Hand fractures in children are a common injury. Early recognition and prompt diagnosis is necessary to achieve satisfactory outcome. A thorough history and physical examination along with adequate radiographic imaging are essential. The goal of treatment is to have children return quickly to their daily leisure and academic activities. In the pediatric population, most hand injuries can be treated nonoperatively. Modalities for nonoperative treatment include buddy taping, mallet splinting, intrinsic plus splinting, casting or observation. Several fractures, however, require prompt surgical intervention. These include Seymour fractures and any injury that cannot be suitably managed in a splint or cast, including those with residual deformity, intraarticular extension, displacement, and unacceptable alignment in the coronal, sagittal and rotational plane. In general, most surgical interventions consist of closed reduction and percutaneous pinning. With the thick periosteum and high remodeling potential that makes the pediatric population unique, rarely is anatomic reduction and rigid internal fixation ever needed. Early range of motion after reduction and stable fixation is a cornerstone to postoperative rehabilitation.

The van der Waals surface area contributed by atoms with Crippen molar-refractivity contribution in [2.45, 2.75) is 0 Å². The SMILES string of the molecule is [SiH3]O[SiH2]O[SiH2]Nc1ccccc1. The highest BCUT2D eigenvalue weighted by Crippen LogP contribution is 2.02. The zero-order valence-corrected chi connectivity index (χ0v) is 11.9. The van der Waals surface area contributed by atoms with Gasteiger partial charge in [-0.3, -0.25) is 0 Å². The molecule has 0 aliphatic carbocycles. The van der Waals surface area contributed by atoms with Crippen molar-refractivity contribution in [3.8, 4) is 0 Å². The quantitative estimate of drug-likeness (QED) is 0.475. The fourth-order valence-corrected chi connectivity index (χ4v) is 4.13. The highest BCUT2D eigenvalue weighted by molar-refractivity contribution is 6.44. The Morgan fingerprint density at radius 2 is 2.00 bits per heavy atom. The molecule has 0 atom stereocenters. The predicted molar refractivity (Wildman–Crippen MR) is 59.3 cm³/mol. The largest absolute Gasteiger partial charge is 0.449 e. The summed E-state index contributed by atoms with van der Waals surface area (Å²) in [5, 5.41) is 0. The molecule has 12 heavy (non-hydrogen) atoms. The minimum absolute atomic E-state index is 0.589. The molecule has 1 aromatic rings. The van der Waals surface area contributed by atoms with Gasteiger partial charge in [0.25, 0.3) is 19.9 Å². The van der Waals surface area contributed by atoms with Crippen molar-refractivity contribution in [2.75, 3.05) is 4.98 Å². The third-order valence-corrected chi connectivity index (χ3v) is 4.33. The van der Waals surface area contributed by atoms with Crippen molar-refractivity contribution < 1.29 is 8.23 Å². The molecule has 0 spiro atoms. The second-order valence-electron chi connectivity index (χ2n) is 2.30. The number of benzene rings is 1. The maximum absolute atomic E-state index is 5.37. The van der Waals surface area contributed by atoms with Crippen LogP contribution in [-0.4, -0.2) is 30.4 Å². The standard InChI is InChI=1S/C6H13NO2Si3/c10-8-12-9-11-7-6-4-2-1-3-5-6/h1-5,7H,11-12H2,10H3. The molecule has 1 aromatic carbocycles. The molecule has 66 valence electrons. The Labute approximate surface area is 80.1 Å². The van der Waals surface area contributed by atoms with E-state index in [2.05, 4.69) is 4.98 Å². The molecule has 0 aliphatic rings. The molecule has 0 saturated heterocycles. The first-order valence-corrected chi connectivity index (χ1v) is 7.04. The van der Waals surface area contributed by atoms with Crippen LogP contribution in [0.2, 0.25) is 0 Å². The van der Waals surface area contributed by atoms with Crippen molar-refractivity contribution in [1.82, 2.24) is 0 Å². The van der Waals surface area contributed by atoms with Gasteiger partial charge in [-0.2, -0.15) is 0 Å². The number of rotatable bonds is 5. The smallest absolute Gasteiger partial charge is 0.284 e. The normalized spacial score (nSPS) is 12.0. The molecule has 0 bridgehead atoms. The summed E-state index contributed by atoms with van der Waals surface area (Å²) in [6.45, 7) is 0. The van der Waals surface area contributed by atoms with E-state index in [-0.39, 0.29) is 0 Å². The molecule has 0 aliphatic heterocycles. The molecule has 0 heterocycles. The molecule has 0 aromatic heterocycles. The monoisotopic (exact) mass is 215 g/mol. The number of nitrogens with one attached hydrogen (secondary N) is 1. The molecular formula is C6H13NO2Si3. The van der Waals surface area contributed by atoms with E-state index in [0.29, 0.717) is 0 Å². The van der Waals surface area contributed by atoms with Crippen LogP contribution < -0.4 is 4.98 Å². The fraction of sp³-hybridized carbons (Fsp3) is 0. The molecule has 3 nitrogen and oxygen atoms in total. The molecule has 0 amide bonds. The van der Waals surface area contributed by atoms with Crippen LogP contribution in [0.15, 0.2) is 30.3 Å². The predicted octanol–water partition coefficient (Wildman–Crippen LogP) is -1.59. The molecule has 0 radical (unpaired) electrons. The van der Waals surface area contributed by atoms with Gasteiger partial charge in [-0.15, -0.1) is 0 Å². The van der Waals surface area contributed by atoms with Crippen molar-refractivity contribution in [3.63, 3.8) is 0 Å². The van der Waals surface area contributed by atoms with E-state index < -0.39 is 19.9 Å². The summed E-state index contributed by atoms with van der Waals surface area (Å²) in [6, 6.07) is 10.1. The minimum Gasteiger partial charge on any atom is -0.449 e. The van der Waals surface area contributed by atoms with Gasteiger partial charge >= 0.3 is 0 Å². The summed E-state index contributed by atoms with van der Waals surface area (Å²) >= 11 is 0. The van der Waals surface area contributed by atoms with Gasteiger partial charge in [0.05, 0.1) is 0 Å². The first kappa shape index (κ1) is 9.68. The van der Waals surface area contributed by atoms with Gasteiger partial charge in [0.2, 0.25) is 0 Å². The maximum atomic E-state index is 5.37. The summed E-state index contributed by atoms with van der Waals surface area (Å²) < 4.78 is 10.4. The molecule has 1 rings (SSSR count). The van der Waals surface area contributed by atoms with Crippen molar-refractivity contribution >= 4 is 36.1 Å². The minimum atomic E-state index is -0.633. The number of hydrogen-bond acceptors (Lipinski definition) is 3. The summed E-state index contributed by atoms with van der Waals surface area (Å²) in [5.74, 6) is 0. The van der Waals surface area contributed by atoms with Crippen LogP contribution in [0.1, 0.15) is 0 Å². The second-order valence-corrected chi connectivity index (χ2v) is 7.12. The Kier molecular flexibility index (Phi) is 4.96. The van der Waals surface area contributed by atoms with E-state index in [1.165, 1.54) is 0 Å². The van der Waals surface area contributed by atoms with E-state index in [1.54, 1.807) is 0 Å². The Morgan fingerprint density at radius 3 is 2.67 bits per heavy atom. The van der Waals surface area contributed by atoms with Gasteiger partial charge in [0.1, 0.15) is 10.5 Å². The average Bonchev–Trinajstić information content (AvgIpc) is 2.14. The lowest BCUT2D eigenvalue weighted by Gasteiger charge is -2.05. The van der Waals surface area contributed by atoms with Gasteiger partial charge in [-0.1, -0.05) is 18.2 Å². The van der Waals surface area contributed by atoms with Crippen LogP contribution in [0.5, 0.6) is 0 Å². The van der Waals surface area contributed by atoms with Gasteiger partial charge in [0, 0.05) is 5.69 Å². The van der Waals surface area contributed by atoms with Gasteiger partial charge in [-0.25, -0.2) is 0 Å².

- Finger injuries
- Hand fractures
- Phalangeal fractures
ASJC Scopus subject areas
- Orthopedics and Sports Medicine